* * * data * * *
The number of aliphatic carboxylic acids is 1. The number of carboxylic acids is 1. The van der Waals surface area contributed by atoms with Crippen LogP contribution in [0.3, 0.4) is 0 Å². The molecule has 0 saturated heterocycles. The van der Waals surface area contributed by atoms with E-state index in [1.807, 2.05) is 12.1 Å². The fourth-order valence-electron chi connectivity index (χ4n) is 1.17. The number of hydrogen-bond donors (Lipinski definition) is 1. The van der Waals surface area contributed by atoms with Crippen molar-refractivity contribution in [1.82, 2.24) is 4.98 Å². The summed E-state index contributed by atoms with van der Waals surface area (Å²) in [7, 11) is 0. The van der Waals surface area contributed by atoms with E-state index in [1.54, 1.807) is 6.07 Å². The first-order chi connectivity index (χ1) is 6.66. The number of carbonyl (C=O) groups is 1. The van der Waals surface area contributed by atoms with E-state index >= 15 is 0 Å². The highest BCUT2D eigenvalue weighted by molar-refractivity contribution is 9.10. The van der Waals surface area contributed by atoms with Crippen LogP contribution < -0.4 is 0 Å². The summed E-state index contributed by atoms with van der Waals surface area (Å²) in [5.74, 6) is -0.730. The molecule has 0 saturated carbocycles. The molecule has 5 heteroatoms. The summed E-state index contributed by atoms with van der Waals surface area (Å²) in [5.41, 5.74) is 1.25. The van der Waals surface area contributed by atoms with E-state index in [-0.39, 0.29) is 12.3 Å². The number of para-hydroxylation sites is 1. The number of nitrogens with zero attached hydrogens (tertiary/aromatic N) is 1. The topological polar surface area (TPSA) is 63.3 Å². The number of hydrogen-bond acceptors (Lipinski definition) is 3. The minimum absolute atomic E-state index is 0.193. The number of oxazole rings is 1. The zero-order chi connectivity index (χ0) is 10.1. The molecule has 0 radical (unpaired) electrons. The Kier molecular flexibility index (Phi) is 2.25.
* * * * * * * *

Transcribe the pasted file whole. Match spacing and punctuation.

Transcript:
The number of aliphatic carboxylic acids is 1. The number of carboxylic acids is 1. The van der Waals surface area contributed by atoms with Crippen LogP contribution in [0.3, 0.4) is 0 Å². The molecule has 0 saturated heterocycles. The van der Waals surface area contributed by atoms with E-state index in [1.807, 2.05) is 12.1 Å². The fourth-order valence-electron chi connectivity index (χ4n) is 1.17. The number of hydrogen-bond donors (Lipinski definition) is 1. The van der Waals surface area contributed by atoms with Crippen molar-refractivity contribution in [1.82, 2.24) is 4.98 Å². The summed E-state index contributed by atoms with van der Waals surface area (Å²) in [7, 11) is 0. The van der Waals surface area contributed by atoms with E-state index in [1.54, 1.807) is 6.07 Å². The first-order chi connectivity index (χ1) is 6.66. The number of carbonyl (C=O) groups is 1. The van der Waals surface area contributed by atoms with E-state index >= 15 is 0 Å². The highest BCUT2D eigenvalue weighted by molar-refractivity contribution is 9.10. The van der Waals surface area contributed by atoms with Crippen LogP contribution < -0.4 is 0 Å². The summed E-state index contributed by atoms with van der Waals surface area (Å²) in [5.74, 6) is -0.730. The molecule has 0 saturated carbocycles. The molecule has 5 heteroatoms. The summed E-state index contributed by atoms with van der Waals surface area (Å²) in [5.41, 5.74) is 1.25. The van der Waals surface area contributed by atoms with E-state index in [-0.39, 0.29) is 12.3 Å². The number of para-hydroxylation sites is 1. The number of nitrogens with zero attached hydrogens (tertiary/aromatic N) is 1. The topological polar surface area (TPSA) is 63.3 Å². The number of hydrogen-bond acceptors (Lipinski definition) is 3. The minimum absolute atomic E-state index is 0.193. The number of oxazole rings is 1. The zero-order chi connectivity index (χ0) is 10.1. The molecule has 0 radical (unpaired) electrons. The Kier molecular flexibility index (Phi) is 2.25.